My Love/Hate Relationship With Walmart

I fully understand that people from all walks of life shop at Walmart, myself included.

Before I moved to the city for school, I lived in a fairly sheltered suburb, where Walmart was probably the scariest place I could go. I should also inform you that my upbringing in such an environment made me a total snob, a characteristic which has carried over into my life at a notoriously wealthy and preppy private institution in Boston. But my family’s income doesn’t exactly match up with that typical of the average student at my school, so I’m forced to be extremely frugal. This explains why I even find myself at Walmart in the first place—in an attempt to offset some of the debt that I will inevitably accrue during my life as a coed by saving a few dollars here and there on my deodorant, mascara, etc.

But what can I say? I do get a kick out of watching the so called “People of Walmart” in the flesh, in their natural habitats.

Once, I almost carried a book into Walmart with me, simply because it was already in my hand as I had just gotten it from the library and I have a painfully one track mind in that sense. I promptly put the book back in the car because the mongrels that inhabit that godforsaken hell hole of smiley faced rollbacks and low prices might think I was too educated for them and trying to boast that by carrying a Vonnegut novel, if they even knew who that was. Either that, or my visions might come true: the visions where they gather around me to get a glimpse of the mysterious package of pages plastered with words far beyond the scope of their primitive imaginations and cave-like grunts. Their gorilla paws and curiosity clamber over me while I explain that all the symbols they learned in their short stints in grammar school can be put together to tell a story—sort of like a movie, but without the pictures because you have to use your own imagination.

It might be fun to watch them try to understand.

There have been weeks, though, where the most exciting place I’ve gone has been Walmart. It brings me more of a thrill than anything. There is something truly exhilarating that comes with the knowledge that anything—literally anything can happen. Maybe I’ll get jumped in the parking lot. Maybe I’ll just smile arrogantly as I search for the scorn and contempt in their faces when they, they being the “typical” clientele, notice my father’s BMW, my designer boots and pea coat, my Brooks Brothers attitude. Maybe I’ll pretend that I see hatred in their faces, when really they pay me no mind. They simply want to buy their reduced price makeup and their white trash clothing and their toilet paper in peace.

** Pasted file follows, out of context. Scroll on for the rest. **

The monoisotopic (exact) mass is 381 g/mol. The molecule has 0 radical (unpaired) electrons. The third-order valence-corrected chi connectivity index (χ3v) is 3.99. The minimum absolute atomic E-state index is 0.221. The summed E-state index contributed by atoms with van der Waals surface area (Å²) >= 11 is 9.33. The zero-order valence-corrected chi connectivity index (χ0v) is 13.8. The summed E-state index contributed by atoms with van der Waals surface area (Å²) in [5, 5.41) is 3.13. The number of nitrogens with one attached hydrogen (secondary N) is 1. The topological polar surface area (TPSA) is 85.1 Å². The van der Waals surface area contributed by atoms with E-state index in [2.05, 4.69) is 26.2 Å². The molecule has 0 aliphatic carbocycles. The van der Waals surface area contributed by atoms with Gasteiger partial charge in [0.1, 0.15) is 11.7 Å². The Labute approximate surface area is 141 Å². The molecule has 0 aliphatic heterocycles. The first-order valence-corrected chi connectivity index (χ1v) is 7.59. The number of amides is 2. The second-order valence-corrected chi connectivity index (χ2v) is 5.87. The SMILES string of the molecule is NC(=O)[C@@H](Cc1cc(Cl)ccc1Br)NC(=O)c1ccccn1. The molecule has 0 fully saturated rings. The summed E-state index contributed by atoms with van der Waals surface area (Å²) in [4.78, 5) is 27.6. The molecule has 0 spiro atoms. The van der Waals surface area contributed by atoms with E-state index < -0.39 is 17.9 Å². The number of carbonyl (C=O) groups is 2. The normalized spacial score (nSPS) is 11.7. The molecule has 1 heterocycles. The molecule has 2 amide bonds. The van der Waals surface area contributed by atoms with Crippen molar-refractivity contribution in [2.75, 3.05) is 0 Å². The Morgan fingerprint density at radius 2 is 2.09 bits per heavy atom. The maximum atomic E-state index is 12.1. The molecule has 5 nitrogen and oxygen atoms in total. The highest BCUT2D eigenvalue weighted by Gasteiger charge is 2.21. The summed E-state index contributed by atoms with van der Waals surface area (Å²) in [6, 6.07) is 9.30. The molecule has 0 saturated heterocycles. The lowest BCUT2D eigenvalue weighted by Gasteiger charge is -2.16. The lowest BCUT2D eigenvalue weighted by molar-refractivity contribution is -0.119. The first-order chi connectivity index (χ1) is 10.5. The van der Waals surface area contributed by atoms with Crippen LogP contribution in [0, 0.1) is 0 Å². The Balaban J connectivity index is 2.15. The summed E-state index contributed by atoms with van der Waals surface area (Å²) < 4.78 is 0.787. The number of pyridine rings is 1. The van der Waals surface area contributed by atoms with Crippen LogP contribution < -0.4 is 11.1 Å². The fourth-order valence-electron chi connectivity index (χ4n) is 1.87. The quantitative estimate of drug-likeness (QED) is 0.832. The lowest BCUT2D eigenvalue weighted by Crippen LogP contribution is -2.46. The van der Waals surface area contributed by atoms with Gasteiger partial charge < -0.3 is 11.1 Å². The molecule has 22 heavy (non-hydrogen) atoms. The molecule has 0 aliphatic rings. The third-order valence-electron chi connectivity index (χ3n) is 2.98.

Clearly I don’t belong here.

Maybe this will be the time when I experience a true change of heart, and make silent amends with the outspoken and underdressed in this world. Or maybe today they’ll realize their status, covering their shoulders and exposed lower back tattoos and combing their hair. If I am truly lucky, they might even learn to control their offspring. They travel in packs, I tell you. They run and scream with their snotty noses and jelly stained fingers and total disregard for the busy people in whose way they perpetually stand. I don’t care if the government provides you with a free phone or you manage a Fortune 500 company, please, I implore you, keep your demonic children by your side and keep them quiet. Nobody receives pleasure from listening to the little angels with your eyes and nose and total lack of disrespect for society while he or she screams for candy. But I digress.

Maybe today will be the day I discover a great bargain on the soap I buy regularly, or the perfect “ugly sweater” for that sheltered suburban holiday swap. Who knows? Maybe one of these days I will meet my soulmate in line amongst the knock-off toys and year old, toxic candy. While we commiserate over our frugality (it is our cross to bear) I notice his nice watch and well-tailored suit. He is so out of place, yet so am I. This will be the day that I am wonderfully, beautifully and graciously thankful for the existence of the house of freaks more commonly known as Walmart. Thought Catalog Logo Mark

image –Kevin Dooley

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